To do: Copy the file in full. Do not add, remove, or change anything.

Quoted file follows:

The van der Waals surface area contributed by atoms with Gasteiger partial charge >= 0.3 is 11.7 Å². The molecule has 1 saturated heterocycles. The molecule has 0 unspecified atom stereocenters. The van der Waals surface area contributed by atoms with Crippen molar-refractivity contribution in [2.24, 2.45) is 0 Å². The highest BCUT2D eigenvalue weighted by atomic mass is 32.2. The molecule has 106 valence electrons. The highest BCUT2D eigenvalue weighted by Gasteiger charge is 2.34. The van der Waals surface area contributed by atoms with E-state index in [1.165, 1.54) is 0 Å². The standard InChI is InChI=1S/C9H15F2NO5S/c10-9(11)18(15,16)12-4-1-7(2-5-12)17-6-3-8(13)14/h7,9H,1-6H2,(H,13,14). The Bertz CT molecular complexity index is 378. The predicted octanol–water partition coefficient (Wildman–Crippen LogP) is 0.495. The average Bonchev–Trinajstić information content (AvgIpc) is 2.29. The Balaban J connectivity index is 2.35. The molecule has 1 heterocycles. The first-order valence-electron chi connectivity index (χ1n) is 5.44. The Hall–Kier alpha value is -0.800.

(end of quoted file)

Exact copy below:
The van der Waals surface area contributed by atoms with Gasteiger partial charge >= 0.3 is 11.7 Å². The molecule has 1 saturated heterocycles. The molecule has 0 unspecified atom stereocenters. The van der Waals surface area contributed by atoms with Crippen molar-refractivity contribution in [2.24, 2.45) is 0 Å². The highest BCUT2D eigenvalue weighted by atomic mass is 32.2. The molecule has 106 valence electrons. The highest BCUT2D eigenvalue weighted by Gasteiger charge is 2.34. The van der Waals surface area contributed by atoms with E-state index in [1.165, 1.54) is 0 Å². The standard InChI is InChI=1S/C9H15F2NO5S/c10-9(11)18(15,16)12-4-1-7(2-5-12)17-6-3-8(13)14/h7,9H,1-6H2,(H,13,14). The Bertz CT molecular complexity index is 378. The predicted octanol–water partition coefficient (Wildman–Crippen LogP) is 0.495. The average Bonchev–Trinajstić information content (AvgIpc) is 2.29. The Balaban J connectivity index is 2.35. The molecule has 1 heterocycles. The first-order valence-electron chi connectivity index (χ1n) is 5.44. The Hall–Kier alpha value is -0.800.